* Euro tumbles to lowest against the dollar since January
* Dollar continues to benefit from global economic jitters
* U.S. factory orders rise more than expected in July (Updates prices, adds details)
By Wanfeng Zhou
NEW YORK, Sept 3 (Reuters) - The U.S. dollar on Wednesday surged to its highest level against the euro since January, extending its recent bull run on growing expectations the American economy would outperform that of Europe.
The dollar briefly augmented its gains versus the euro after a government report showing U.S. factory orders rose more than expected in July added to signs of resilience in the U.S. economy. For more, see [ID:nN02444541].
“A good number,” said Joseph Trevisani, chief market analyst at FX Solutions in Saddle River, New Jersey, referring to U.S. factory orders data.
“All in all, it will provide the dollar with longer term support. Not an immediately reactive number for the market but it fills in the picture of a moderately recovering U.S. economy,” he added.
By contrast, euro zone data on Wednesday underscored a weakening economy in the region. Retail sales in July fell and data confirmed that the euro zone economy shrank in the second quarter, its first quarter-on-quarter decline since the data series began in 1995. For more, see [ID:nL2117725].
In midday New York trading, the euro EUR= fell 0.2 percent to $1.4485, after hitting a low of $1.4386 in intraday trading, its lowest since Jan. 22.
The ICE Futures U.S. dollar index .DXY, which tracks its performance against a basket of six major currencies, jumped to an 11-month high of 78.651, before pulling back to trade little changed at 78.039.
The dollar slipped 0.5 percent to 108.12 yen JPY=.
Sterling GBP= fell as low as $1.7669, crashing more than a full cent to its lowest since April 2006, before recovering slightly after figures showing an improvement in the UK services sector. The pound last traded down 0.1 percent at $1.7796.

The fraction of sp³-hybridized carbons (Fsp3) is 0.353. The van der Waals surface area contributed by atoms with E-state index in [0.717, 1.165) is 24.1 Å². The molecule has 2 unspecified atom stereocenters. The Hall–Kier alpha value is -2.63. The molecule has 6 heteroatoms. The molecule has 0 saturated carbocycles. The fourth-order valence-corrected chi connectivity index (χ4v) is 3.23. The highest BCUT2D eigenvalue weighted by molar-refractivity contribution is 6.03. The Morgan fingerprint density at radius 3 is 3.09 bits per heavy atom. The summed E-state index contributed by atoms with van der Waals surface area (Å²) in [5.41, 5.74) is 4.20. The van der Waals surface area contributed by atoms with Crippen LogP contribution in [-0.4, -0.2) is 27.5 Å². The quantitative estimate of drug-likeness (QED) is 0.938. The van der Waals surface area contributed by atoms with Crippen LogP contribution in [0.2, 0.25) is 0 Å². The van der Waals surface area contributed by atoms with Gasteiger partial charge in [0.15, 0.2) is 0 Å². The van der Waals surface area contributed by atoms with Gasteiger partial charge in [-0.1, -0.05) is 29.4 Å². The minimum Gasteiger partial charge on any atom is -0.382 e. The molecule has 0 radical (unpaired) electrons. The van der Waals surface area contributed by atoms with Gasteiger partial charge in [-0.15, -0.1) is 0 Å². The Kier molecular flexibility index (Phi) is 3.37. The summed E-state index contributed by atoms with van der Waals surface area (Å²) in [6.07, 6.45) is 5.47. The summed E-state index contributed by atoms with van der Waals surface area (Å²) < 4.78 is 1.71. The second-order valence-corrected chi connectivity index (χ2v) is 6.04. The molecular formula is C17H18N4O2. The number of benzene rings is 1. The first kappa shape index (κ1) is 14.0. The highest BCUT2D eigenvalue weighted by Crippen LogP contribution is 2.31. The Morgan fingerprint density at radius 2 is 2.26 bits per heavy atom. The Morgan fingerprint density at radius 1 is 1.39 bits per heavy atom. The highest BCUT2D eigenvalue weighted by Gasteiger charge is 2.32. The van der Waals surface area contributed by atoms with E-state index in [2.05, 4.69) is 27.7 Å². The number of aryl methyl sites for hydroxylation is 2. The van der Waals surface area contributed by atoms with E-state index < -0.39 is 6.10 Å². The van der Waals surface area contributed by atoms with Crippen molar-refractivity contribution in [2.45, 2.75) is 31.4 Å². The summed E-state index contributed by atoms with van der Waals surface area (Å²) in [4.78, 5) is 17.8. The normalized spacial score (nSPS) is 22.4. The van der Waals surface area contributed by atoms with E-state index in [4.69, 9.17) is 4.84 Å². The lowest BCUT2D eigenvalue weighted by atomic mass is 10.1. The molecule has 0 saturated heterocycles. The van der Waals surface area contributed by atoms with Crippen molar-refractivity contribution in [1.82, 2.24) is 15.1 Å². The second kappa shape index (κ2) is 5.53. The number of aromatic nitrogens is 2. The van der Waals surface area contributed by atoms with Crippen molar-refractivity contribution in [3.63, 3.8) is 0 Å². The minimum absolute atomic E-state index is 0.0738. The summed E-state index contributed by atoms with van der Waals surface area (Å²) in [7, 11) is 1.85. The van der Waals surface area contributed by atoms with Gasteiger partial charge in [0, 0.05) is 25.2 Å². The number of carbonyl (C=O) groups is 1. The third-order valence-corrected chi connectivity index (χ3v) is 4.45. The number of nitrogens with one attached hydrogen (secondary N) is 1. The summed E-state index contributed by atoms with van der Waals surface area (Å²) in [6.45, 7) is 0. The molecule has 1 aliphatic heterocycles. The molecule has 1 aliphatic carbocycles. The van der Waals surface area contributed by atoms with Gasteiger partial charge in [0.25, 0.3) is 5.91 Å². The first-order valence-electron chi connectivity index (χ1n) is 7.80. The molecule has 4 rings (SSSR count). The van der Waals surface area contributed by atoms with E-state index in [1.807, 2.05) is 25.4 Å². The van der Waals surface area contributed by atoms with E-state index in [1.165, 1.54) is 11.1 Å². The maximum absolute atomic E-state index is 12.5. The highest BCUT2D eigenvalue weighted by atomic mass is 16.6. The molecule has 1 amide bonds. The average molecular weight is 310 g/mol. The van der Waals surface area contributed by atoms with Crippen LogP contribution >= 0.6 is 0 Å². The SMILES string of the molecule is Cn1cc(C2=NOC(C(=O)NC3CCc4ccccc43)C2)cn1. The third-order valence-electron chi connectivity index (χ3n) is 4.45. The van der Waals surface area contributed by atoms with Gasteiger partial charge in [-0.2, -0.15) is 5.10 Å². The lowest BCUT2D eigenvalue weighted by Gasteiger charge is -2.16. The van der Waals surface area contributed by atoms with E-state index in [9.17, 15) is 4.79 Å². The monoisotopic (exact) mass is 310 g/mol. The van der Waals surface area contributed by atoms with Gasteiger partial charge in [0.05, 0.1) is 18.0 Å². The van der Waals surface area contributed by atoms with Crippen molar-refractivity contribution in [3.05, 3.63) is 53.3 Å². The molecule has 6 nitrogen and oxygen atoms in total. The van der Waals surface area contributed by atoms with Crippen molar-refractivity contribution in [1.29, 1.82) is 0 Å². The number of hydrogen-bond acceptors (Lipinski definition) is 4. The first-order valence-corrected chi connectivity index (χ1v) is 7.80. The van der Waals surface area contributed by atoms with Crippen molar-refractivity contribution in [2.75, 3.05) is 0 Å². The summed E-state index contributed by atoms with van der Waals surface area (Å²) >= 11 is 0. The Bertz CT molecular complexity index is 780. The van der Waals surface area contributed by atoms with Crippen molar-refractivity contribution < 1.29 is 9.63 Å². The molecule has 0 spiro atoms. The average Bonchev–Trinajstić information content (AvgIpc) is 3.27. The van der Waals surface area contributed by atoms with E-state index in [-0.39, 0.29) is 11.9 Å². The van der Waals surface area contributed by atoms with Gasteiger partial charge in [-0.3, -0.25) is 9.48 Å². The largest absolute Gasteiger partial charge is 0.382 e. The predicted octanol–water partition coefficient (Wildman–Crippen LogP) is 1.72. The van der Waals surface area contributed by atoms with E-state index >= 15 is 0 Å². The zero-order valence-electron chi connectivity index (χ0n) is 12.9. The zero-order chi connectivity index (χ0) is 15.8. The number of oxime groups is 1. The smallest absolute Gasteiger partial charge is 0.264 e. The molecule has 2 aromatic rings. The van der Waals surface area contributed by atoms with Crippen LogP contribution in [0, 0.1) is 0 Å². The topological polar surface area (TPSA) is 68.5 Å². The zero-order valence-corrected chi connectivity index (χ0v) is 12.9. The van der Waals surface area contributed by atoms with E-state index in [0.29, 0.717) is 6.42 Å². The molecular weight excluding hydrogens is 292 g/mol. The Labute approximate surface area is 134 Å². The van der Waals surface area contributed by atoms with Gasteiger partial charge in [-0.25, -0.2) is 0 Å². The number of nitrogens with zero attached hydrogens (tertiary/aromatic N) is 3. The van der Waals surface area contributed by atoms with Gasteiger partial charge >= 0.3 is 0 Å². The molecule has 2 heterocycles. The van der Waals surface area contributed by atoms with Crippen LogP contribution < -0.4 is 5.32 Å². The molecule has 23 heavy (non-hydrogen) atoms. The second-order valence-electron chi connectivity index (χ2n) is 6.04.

A further drop in crude-oil prices, which have tumbled this week after Hurricane Gustav left energy facilities in the Gulf of Mexico mostly unscathed, also benefited the U.S. currency. Oil prices last traded down 1.2 percent at $108.34 a barrel CLc1.
Analysts said investors were increasingly getting on board with the greenback as a safer place to allocate cash compared with other currencies whose countries were further behind in terms of economic readjustment in the wake of the global credit crunch.
“It’s clearly a strong dollar story that continues this week,” said Vassili Serebriakov, a currency strategist at Wells Fargo in New York. “We’re still continuing to see liquidation of many remaining U.S. dollar shorts.”
On the U.S. economic front, the Federal Reserve is slated to release its Beige Book on regional economic conditions at 2 p.m. Eastern time.
The European Central Bank and the Bank of England will issue separate interest-rate decisions on Thursday and both are expected to keep rates on hold. [ID:nL1358323] [ID:nL2593052].
The ECB has long reiterated that its main concern lies in taming inflationary pressures and that it will tighten policy if price risks remain high. But analysts say an increasingly bearish growth view may spur speculation of a possible rate cut in the future.
“The ECB’s increased acknowledgment of the widely anticipated technical recession in the euro zone is prompting bond markets to expect easing in 2009, the same year in which the Fed is widely expected...to begin raising interest rates,” said Ashraf Laidi, chief FX strategist at CMC Markets U.S..
Elsewhere, suspected dollar-selling intervention by South Korean authorities lifted the won from a four-year low on Wednesday, but they may not have done enough to stem the slide in Asia’s worst-performing currency this year. For more, see [ID:nSP344803].
The won recently traded down 1.5 percent at 1147.90 versus the U.S. dollar. (Additional reporting by Nick Olivari; editing by Walker Simon)